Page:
13 See U. Cassuto, From Adam to Noah (Jerusalem: Magnes Press, 1974), 133–35 (Hebrew). See, also, J.D. Levenson, Creation and the Persistence of Evil (San Francisco: Harper & Row, 1988), 111–19, I. Pardes, “Beyond Genesis 3: The Politics of Maternal Naming,” in A. Brenner and L. Schottroff, eds., A Feminist Companion to Genesis (Sheffield: Sheffield Academic Press, 1993), 173–93, and Hugenberger, Marriage as a Covenant, 164, n. 162.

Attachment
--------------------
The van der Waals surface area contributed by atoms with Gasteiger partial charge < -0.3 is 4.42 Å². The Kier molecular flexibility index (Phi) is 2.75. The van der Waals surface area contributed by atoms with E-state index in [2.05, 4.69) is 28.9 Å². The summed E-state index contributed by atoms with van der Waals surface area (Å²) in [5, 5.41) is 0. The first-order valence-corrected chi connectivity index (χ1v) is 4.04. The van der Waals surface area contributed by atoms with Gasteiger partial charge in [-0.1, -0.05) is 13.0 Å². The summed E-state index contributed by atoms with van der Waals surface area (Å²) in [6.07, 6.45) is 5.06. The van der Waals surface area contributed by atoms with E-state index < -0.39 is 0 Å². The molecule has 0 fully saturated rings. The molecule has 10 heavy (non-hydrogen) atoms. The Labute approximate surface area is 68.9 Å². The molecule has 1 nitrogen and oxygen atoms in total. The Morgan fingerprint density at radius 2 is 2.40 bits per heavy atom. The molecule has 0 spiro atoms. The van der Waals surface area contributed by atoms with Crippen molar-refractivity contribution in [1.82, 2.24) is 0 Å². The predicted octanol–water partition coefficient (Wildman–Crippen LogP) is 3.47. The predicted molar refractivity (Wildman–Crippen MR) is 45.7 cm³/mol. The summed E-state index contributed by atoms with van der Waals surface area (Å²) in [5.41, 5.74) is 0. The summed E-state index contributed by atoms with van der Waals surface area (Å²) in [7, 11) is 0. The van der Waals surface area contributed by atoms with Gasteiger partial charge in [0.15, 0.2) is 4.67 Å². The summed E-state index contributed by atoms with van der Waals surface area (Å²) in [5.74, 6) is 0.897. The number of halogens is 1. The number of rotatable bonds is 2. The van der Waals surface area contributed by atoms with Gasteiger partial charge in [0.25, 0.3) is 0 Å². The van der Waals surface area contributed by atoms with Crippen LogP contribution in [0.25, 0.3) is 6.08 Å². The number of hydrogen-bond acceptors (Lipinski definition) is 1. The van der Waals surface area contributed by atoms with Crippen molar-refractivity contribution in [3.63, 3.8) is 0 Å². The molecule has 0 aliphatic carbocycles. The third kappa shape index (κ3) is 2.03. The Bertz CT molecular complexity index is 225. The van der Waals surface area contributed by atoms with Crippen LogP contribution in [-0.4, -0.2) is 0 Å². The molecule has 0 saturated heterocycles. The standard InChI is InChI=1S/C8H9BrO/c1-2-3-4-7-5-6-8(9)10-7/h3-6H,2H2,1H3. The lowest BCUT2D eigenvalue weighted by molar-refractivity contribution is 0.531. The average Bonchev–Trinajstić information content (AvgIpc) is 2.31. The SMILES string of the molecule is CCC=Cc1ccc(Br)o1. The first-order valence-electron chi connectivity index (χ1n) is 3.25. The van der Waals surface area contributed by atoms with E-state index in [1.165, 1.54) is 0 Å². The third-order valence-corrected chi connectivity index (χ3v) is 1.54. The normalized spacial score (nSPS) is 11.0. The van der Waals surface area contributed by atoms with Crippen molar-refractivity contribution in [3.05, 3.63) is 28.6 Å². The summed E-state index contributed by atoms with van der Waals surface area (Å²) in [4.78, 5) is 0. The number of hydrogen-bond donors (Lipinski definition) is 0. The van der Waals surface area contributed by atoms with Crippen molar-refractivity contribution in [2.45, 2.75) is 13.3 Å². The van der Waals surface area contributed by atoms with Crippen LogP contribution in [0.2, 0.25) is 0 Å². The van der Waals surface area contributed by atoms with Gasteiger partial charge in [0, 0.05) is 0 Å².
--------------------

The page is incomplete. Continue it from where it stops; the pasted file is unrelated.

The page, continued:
14 It is true that Jubilees 3:24 (cf. Gen 3:16) indicates that Adam is (destined) to dominate her, but this takes place only after the two have eaten the forbidden fruit. On a related note, Jubilees' text here reflects the Vorlage ואל אישך תשובתך (lit., “your return is towards your husband”), rather than the masoretic ואל אישך תשוקתך (“your urge is towards your husband”). It is uncertain whether Jubilees' reading, reflected in LXX, Vulg, Pesh., and the Samaritan Pentateuch, bears on the present discussion; indeed, it is not clear precisely what Jubilees (or the Vorlage informing its text) has in mind. (More fundamentally, scholars differ as to whether this reading reflects a genuine textual variant or an exegetical rendering.) Now, it is possible that Jubilees, like rabbinic sources, interpreted the words “ואל אישך תשוקתך” contextually, viz., (even) after having experienced the pain of giving birth a woman must not swear off further sexual contact with her husband but, rather, must “return” to him. At the same time, it is noteworthy that the text of Jubilees, et al., involves a clear parallel between the man and woman: he is destined to “return” to the earth whence he was created, while she is destined to return to her husband, from whom she was formed. This parallel is also present in Gen 2:23 and 3:19, which state that man was “taken” from the ground and that the woman was “taken” from man (see Jubilees 3:6,25). The precise meaning of such a “return,” however, is uncertain. It is possible that this reading implies that a wife must always return (literally) to her husband, even if the two have been separated for some time. Together with LXX's reading of Songs 7:11, “και επ’ εμε ή επιστροφη αυτου,” which reflects the Vorlage, “אני לדודי ועלי תשובתו,” the two biblical passages would then form a complementary pair expressive of the principle reflected in Jubilees' formulation of the relationship between Abraham and Hagar, as well as the view attributed to Paul (ICor 7:10–11). See, also, LXX's reading of 2Sam (=2Kingdoms) 17:3, which reads: “[I will bring all the people back to you,] as a bride returns to her husband (όν τροπον επιστρεφει ή νυμφη προς τον αν ρααυτης)”. For further discussion of the versional readings of Gen 3:16 (and related verses), see Y. Maori, The Peshitta Version, 71–3, and M.A. Zipor, Tradition and Transmission: Studies in Ancient Biblical Translation and Interpretation (Tel Aviv: Hakibbutz Hameuchad, 2001), 180 (Hebrew).